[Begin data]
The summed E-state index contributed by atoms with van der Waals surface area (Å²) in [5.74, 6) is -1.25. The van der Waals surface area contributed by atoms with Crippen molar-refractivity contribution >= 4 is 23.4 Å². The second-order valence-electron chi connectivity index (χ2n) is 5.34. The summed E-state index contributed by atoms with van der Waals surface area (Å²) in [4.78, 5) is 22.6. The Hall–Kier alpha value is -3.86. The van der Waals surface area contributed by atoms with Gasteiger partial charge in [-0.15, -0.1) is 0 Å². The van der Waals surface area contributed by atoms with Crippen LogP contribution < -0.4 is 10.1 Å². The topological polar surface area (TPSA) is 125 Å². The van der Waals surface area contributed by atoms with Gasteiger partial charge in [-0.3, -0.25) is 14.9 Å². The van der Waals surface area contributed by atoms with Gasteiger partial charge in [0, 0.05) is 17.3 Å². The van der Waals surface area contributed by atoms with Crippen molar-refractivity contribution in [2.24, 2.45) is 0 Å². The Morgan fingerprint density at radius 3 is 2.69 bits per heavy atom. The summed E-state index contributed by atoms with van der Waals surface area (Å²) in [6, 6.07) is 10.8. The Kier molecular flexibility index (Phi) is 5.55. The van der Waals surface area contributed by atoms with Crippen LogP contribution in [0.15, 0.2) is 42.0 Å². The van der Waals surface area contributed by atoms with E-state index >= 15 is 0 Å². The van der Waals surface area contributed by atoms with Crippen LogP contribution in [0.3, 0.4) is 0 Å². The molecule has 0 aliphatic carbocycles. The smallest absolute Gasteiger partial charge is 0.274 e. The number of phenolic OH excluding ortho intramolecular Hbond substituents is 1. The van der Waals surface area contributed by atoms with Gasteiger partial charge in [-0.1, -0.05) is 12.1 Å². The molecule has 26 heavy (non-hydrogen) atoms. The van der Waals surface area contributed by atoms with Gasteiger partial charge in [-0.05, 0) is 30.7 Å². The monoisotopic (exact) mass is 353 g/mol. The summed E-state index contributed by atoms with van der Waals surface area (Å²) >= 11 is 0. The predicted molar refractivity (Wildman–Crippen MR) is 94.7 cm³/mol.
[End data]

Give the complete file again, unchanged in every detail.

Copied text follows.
The summed E-state index contributed by atoms with van der Waals surface area (Å²) in [5.74, 6) is -1.25. The van der Waals surface area contributed by atoms with Crippen molar-refractivity contribution >= 4 is 23.4 Å². The second-order valence-electron chi connectivity index (χ2n) is 5.34. The summed E-state index contributed by atoms with van der Waals surface area (Å²) in [4.78, 5) is 22.6. The Hall–Kier alpha value is -3.86. The van der Waals surface area contributed by atoms with Gasteiger partial charge in [-0.15, -0.1) is 0 Å². The van der Waals surface area contributed by atoms with Crippen LogP contribution < -0.4 is 10.1 Å². The topological polar surface area (TPSA) is 125 Å². The van der Waals surface area contributed by atoms with Gasteiger partial charge in [-0.3, -0.25) is 14.9 Å². The van der Waals surface area contributed by atoms with Gasteiger partial charge in [0, 0.05) is 17.3 Å². The van der Waals surface area contributed by atoms with Crippen molar-refractivity contribution in [2.24, 2.45) is 0 Å². The Morgan fingerprint density at radius 3 is 2.69 bits per heavy atom. The summed E-state index contributed by atoms with van der Waals surface area (Å²) in [6, 6.07) is 10.8. The Kier molecular flexibility index (Phi) is 5.55. The van der Waals surface area contributed by atoms with Crippen LogP contribution in [0.15, 0.2) is 42.0 Å². The van der Waals surface area contributed by atoms with E-state index >= 15 is 0 Å². The van der Waals surface area contributed by atoms with Crippen LogP contribution in [0.3, 0.4) is 0 Å². The molecule has 0 aliphatic carbocycles. The smallest absolute Gasteiger partial charge is 0.274 e. The number of phenolic OH excluding ortho intramolecular Hbond substituents is 1. The van der Waals surface area contributed by atoms with Gasteiger partial charge in [-0.1, -0.05) is 12.1 Å². The molecule has 26 heavy (non-hydrogen) atoms. The van der Waals surface area contributed by atoms with Gasteiger partial charge in [-0.05, 0) is 30.7 Å². The monoisotopic (exact) mass is 353 g/mol. The summed E-state index contributed by atoms with van der Waals surface area (Å²) >= 11 is 0. The predicted molar refractivity (Wildman–Crippen MR) is 94.7 cm³/mol.